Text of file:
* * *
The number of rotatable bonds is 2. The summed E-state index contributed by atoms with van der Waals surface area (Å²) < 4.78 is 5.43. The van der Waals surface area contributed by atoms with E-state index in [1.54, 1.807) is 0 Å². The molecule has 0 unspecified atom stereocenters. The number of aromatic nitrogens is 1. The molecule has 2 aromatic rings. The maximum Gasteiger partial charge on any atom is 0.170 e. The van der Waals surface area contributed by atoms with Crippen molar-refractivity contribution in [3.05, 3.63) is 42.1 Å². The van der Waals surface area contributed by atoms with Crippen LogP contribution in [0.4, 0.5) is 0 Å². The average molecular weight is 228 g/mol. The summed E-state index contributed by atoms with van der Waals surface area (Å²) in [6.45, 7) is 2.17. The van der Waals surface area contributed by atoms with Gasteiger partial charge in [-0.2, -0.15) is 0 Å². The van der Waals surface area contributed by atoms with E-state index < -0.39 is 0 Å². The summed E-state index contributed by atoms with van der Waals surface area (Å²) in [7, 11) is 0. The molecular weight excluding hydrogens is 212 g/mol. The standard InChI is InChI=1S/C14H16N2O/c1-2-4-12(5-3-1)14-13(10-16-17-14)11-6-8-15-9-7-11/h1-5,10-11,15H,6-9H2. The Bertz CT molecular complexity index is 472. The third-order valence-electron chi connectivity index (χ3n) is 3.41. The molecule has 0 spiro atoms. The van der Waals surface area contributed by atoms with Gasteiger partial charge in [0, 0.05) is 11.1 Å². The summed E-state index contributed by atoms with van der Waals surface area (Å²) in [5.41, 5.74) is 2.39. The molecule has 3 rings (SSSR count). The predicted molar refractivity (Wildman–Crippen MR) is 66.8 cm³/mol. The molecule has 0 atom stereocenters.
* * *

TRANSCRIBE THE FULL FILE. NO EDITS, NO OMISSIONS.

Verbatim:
The number of rotatable bonds is 2. The summed E-state index contributed by atoms with van der Waals surface area (Å²) < 4.78 is 5.43. The van der Waals surface area contributed by atoms with E-state index in [1.54, 1.807) is 0 Å². The molecule has 0 unspecified atom stereocenters. The number of aromatic nitrogens is 1. The molecule has 2 aromatic rings. The maximum Gasteiger partial charge on any atom is 0.170 e. The van der Waals surface area contributed by atoms with Crippen molar-refractivity contribution in [3.05, 3.63) is 42.1 Å². The van der Waals surface area contributed by atoms with Crippen LogP contribution in [0.4, 0.5) is 0 Å². The average molecular weight is 228 g/mol. The summed E-state index contributed by atoms with van der Waals surface area (Å²) in [6.45, 7) is 2.17. The van der Waals surface area contributed by atoms with Gasteiger partial charge in [-0.2, -0.15) is 0 Å². The van der Waals surface area contributed by atoms with E-state index < -0.39 is 0 Å². The summed E-state index contributed by atoms with van der Waals surface area (Å²) in [7, 11) is 0. The molecular weight excluding hydrogens is 212 g/mol. The standard InChI is InChI=1S/C14H16N2O/c1-2-4-12(5-3-1)14-13(10-16-17-14)11-6-8-15-9-7-11/h1-5,10-11,15H,6-9H2. The Bertz CT molecular complexity index is 472. The third-order valence-electron chi connectivity index (χ3n) is 3.41. The molecule has 0 spiro atoms. The van der Waals surface area contributed by atoms with Gasteiger partial charge in [0, 0.05) is 11.1 Å². The summed E-state index contributed by atoms with van der Waals surface area (Å²) in [5.41, 5.74) is 2.39. The molecule has 3 rings (SSSR count). The predicted molar refractivity (Wildman–Crippen MR) is 66.8 cm³/mol. The molecule has 0 atom stereocenters.